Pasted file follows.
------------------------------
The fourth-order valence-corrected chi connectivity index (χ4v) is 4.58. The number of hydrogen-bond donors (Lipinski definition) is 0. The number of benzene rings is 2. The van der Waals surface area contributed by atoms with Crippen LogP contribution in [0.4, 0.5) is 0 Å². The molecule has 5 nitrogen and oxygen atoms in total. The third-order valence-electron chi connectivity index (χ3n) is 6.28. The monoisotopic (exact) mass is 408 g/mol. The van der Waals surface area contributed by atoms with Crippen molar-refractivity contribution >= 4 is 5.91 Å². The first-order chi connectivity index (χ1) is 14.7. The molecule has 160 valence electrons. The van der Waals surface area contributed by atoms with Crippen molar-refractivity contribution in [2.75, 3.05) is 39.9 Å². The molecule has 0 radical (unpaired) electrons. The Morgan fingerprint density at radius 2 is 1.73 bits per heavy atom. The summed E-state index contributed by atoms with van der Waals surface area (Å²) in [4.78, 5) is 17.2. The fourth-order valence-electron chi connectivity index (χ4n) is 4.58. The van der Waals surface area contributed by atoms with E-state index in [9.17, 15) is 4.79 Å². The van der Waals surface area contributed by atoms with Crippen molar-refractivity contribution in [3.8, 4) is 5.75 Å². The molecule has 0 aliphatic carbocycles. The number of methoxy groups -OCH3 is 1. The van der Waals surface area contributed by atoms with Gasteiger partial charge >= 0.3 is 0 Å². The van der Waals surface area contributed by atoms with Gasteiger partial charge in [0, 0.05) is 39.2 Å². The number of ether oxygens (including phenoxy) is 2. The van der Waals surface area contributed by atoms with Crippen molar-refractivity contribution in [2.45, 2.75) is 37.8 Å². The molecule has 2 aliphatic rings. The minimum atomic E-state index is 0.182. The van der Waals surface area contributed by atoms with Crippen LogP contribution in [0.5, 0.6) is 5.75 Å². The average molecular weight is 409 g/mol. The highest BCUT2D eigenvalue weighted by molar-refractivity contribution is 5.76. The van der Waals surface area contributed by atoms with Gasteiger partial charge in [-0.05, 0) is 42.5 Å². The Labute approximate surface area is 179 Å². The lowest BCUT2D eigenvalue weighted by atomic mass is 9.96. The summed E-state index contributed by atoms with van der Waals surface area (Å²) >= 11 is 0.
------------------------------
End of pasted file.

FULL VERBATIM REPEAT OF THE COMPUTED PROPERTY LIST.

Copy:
The fourth-order valence-corrected chi connectivity index (χ4v) is 4.58. The number of hydrogen-bond donors (Lipinski definition) is 0. The number of benzene rings is 2. The van der Waals surface area contributed by atoms with Crippen LogP contribution in [0.4, 0.5) is 0 Å². The molecule has 5 nitrogen and oxygen atoms in total. The third-order valence-electron chi connectivity index (χ3n) is 6.28. The monoisotopic (exact) mass is 408 g/mol. The van der Waals surface area contributed by atoms with Crippen molar-refractivity contribution >= 4 is 5.91 Å². The first-order chi connectivity index (χ1) is 14.7. The molecule has 160 valence electrons. The van der Waals surface area contributed by atoms with Crippen molar-refractivity contribution in [2.75, 3.05) is 39.9 Å². The molecule has 0 radical (unpaired) electrons. The Morgan fingerprint density at radius 2 is 1.73 bits per heavy atom. The summed E-state index contributed by atoms with van der Waals surface area (Å²) in [4.78, 5) is 17.2. The fourth-order valence-electron chi connectivity index (χ4n) is 4.58. The van der Waals surface area contributed by atoms with E-state index in [9.17, 15) is 4.79 Å². The van der Waals surface area contributed by atoms with Crippen molar-refractivity contribution in [3.8, 4) is 5.75 Å². The molecule has 0 aliphatic carbocycles. The number of methoxy groups -OCH3 is 1. The van der Waals surface area contributed by atoms with Gasteiger partial charge >= 0.3 is 0 Å². The van der Waals surface area contributed by atoms with Gasteiger partial charge in [0, 0.05) is 39.2 Å². The number of ether oxygens (including phenoxy) is 2. The van der Waals surface area contributed by atoms with Crippen molar-refractivity contribution in [2.45, 2.75) is 37.8 Å². The molecule has 2 aliphatic rings. The minimum atomic E-state index is 0.182. The van der Waals surface area contributed by atoms with Crippen LogP contribution in [0.5, 0.6) is 5.75 Å². The average molecular weight is 409 g/mol. The highest BCUT2D eigenvalue weighted by molar-refractivity contribution is 5.76. The van der Waals surface area contributed by atoms with Gasteiger partial charge in [-0.05, 0) is 42.5 Å². The Labute approximate surface area is 179 Å². The lowest BCUT2D eigenvalue weighted by atomic mass is 9.96. The summed E-state index contributed by atoms with van der Waals surface area (Å²) >= 11 is 0.